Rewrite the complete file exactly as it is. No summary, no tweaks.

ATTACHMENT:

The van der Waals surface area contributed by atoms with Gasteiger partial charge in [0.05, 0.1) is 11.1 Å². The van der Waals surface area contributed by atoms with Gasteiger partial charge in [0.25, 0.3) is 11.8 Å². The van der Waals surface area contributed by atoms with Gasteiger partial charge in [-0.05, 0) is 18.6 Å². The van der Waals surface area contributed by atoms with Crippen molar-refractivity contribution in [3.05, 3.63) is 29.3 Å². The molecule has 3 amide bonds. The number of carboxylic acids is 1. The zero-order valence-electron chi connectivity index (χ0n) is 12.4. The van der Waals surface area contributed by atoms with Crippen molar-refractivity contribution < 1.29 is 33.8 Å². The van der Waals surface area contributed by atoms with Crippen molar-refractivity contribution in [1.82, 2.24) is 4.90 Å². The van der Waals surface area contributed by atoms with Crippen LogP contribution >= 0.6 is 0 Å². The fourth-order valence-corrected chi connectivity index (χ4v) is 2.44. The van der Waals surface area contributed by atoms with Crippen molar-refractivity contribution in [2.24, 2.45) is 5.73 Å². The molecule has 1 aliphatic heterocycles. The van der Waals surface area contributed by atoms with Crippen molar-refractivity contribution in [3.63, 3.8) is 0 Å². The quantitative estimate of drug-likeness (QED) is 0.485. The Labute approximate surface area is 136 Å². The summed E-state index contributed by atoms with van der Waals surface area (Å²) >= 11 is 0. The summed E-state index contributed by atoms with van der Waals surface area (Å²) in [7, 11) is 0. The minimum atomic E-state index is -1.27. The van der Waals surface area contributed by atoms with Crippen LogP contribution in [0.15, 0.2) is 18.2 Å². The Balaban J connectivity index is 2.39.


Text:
The van der Waals surface area contributed by atoms with Gasteiger partial charge in [0.05, 0.1) is 11.1 Å². The van der Waals surface area contributed by atoms with Gasteiger partial charge in [0.25, 0.3) is 11.8 Å². The van der Waals surface area contributed by atoms with Gasteiger partial charge in [-0.05, 0) is 18.6 Å². The van der Waals surface area contributed by atoms with Crippen molar-refractivity contribution in [3.05, 3.63) is 29.3 Å². The molecule has 3 amide bonds. The number of carboxylic acids is 1. The zero-order valence-electron chi connectivity index (χ0n) is 12.4. The van der Waals surface area contributed by atoms with Crippen molar-refractivity contribution < 1.29 is 33.8 Å². The van der Waals surface area contributed by atoms with Crippen molar-refractivity contribution in [1.82, 2.24) is 4.90 Å². The van der Waals surface area contributed by atoms with Crippen LogP contribution >= 0.6 is 0 Å². The fourth-order valence-corrected chi connectivity index (χ4v) is 2.44. The van der Waals surface area contributed by atoms with Crippen molar-refractivity contribution in [2.24, 2.45) is 5.73 Å². The molecule has 1 aliphatic heterocycles. The van der Waals surface area contributed by atoms with Crippen molar-refractivity contribution in [3.63, 3.8) is 0 Å². The quantitative estimate of drug-likeness (QED) is 0.485. The Labute approximate surface area is 136 Å². The summed E-state index contributed by atoms with van der Waals surface area (Å²) >= 11 is 0. The summed E-state index contributed by atoms with van der Waals surface area (Å²) in [7, 11) is 0. The minimum atomic E-state index is -1.27. The van der Waals surface area contributed by atoms with Crippen LogP contribution in [0.15, 0.2) is 18.2 Å². The Balaban J connectivity index is 2.39.